2011 - Fellow of the American Association for the Advancement of Science (AAAS)
His primary scientific interests are in Cancer research, Carcinogenesis, Molecular biology, Protein kinase B and Gene. The concepts of his Cancer research study are interwoven with issues in Immunohistochemistry, Ovarian cancer, Tumor suppressor gene, Cell cycle and PTEN. His Carcinogenesis research integrates issues from Mesothelioma, Pathology, Oncogene and Immunology.
His biological study spans a wide range of topics, including Nucleic acid sequence, Gene expression, Coding region, Subfamily and AKT2. His Protein kinase B study integrates concerns from other disciplines, such as PI3K/AKT/mTOR pathway and Hepatocyte growth factor. Gene is a subfield of Genetics that Joseph R. Testa studies.
His primary areas of investigation include Cancer research, Molecular biology, Genetics, Gene and Carcinogenesis. His research in Cancer research intersects with topics in Cancer, Protein kinase B, Cell culture, Mesothelioma and Cell growth. His Protein kinase B research is multidisciplinary, incorporating elements of PI3K/AKT/mTOR pathway and PTEN.
The study incorporates disciplines such as CDKN2A, Immunology and Carcinogen in addition to Mesothelioma. His Molecular biology research incorporates elements of Gene expression, In situ hybridization, Chromosomal translocation, Complementary DNA and Fluorescence in situ hybridization. He is interested in Tumor suppressor gene, which is a field of Carcinogenesis.
Joseph R. Testa mostly deals with Cancer research, Cancer, BAP1, Mesothelioma and Pathology. His Cancer research study combines topics in areas such as Protein kinase B, Cell growth, Carcinogenesis, Downregulation and upregulation and Lymphoma. His Cancer study introduces a deeper knowledge of Genetics.
Joseph R. Testa studies Genetics, focusing on Gene in particular. His research on Mesothelioma also deals with topics like
Joseph R. Testa mainly focuses on BAP1, Cancer research, Mesothelioma, CDKN2A and Cancer. He interconnects SETD2, Protein kinase B, Cisplatin, Cancer cell and Cancer stem cell in the investigation of issues within Cancer research. His research investigates the connection between Mesothelioma and topics such as Internal medicine that intersect with issues in Surgery and Gastroenterology.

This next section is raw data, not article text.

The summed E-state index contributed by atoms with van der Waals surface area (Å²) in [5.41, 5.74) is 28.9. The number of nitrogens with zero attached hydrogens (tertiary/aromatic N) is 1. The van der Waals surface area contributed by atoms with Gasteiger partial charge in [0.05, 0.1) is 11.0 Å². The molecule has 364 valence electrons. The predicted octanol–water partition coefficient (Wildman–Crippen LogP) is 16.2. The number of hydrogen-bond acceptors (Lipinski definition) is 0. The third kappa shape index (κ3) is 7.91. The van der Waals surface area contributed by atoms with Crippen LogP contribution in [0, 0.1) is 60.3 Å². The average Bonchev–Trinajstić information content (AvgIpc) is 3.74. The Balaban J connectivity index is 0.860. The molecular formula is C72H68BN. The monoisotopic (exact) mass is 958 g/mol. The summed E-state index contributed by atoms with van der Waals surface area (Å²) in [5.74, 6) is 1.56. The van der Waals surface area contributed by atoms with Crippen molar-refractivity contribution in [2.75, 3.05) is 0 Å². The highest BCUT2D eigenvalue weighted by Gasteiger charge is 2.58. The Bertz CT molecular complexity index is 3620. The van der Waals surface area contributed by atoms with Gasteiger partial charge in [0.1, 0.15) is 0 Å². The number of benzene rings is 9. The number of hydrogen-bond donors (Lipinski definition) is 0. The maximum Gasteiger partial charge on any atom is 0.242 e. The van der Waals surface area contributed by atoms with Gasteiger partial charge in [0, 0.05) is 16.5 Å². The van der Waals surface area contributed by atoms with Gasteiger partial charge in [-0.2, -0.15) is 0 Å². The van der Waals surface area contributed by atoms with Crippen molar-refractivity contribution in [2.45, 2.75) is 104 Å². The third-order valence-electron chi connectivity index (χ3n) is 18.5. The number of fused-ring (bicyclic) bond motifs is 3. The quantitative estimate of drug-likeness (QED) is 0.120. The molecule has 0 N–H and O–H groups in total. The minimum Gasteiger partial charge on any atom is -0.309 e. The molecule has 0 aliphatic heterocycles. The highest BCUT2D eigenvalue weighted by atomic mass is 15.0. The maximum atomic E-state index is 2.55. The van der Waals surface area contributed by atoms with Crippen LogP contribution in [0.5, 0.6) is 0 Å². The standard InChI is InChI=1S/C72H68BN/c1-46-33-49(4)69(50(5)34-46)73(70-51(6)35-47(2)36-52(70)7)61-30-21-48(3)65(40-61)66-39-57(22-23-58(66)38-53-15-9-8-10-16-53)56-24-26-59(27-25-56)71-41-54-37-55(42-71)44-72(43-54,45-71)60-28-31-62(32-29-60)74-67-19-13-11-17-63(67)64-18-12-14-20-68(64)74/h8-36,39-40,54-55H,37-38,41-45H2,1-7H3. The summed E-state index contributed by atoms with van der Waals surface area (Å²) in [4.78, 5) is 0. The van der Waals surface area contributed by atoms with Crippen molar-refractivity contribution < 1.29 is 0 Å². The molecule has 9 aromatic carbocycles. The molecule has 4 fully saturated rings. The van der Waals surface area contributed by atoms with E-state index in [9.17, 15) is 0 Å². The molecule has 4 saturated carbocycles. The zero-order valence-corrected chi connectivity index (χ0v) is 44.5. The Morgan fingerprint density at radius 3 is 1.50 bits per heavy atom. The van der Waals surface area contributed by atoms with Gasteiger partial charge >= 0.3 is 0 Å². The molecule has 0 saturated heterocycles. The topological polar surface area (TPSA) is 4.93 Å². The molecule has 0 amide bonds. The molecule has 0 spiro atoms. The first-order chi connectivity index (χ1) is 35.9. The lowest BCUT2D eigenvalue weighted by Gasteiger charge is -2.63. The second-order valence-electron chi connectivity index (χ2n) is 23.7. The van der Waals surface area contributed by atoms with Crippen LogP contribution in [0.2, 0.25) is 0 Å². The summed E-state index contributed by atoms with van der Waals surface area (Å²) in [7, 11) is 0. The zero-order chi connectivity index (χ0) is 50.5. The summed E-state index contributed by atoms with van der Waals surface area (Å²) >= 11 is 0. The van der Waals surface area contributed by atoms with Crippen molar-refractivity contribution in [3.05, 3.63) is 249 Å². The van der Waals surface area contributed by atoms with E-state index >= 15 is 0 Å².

Joseph R. Testa combines subjects such as Inflammasome, Carcinogen, Downregulation and upregulation, Pathology and Stem cell with his study of CDKN2A. His study in Pathology is interdisciplinary in nature, drawing from both Cell, AKT2 and Adenocarcinoma. Particularly relevant to Carcinogenesis is his body of work in Cancer.
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Integrated genomic analyses of ovarian carcinoma
D. Bell;A. Berchuck;M. Birrer;J. Chien.
Perturbations of the AKT signaling pathway in human cancer
Deborah A Altomare;Joseph R Testa.
A retroviral oncogene, akt, encoding a serine-threonine kinase containing an SH2-like region
A Bellacosa;Testa;SP Staal;PN Tsichlis.
AKT plays a central role in tumorigenesis.
Joseph R. Testa;Alfonso Bellacosa.
Proceedings of the National Academy of Sciences of the United States of America (2001)
Molecular alterations of the AKT2 oncogene in ovarian and breast carcinomas.
A. Bellacosa;D. De Feo;A. K. Godwin;D. W. Bell.
International Journal of Cancer (1995)
Amplification of AKT2 in human pancreatic cells and inhibition of AKT2 expression and tumorigenicity by antisense RNA
Jin Quan Cheng;Bruce Ruggeri;Walter M. Klein;Gonosuke Sonoda.
Proceedings of the National Academy of Sciences of the United States of America (1996)
Germline BAP1 mutations predispose to malignant mesothelioma
Joseph R Testa;Mitchell Cheung;Jianming Pei;Jennifer E Below.
Nature Genetics (2011)
AKT2, a putative oncogene encoding a member of a subfamily of protein-serine/threonine kinases, is amplified in human ovarian carcinomas.
Jin Quan Cheng;Andrew K. Godwin;Alfonso Bellacosa;Takahiro Taguchi.
Proceedings of the National Academy of Sciences of the United States of America (1992)
Activation of AKT kinases in cancer: implications for therapeutic targeting.
Alfonso Bellacosa;C. Chandra Kumar;Antonio Di Cristofano;Joseph Robert Testa.
Advances in Cancer Research (2005)
BAP1 and cancer
Michele Carbone;Haining Yang;Harvey I. Pass;Thomas Krausz.
Nature Reviews Cancer (2013)
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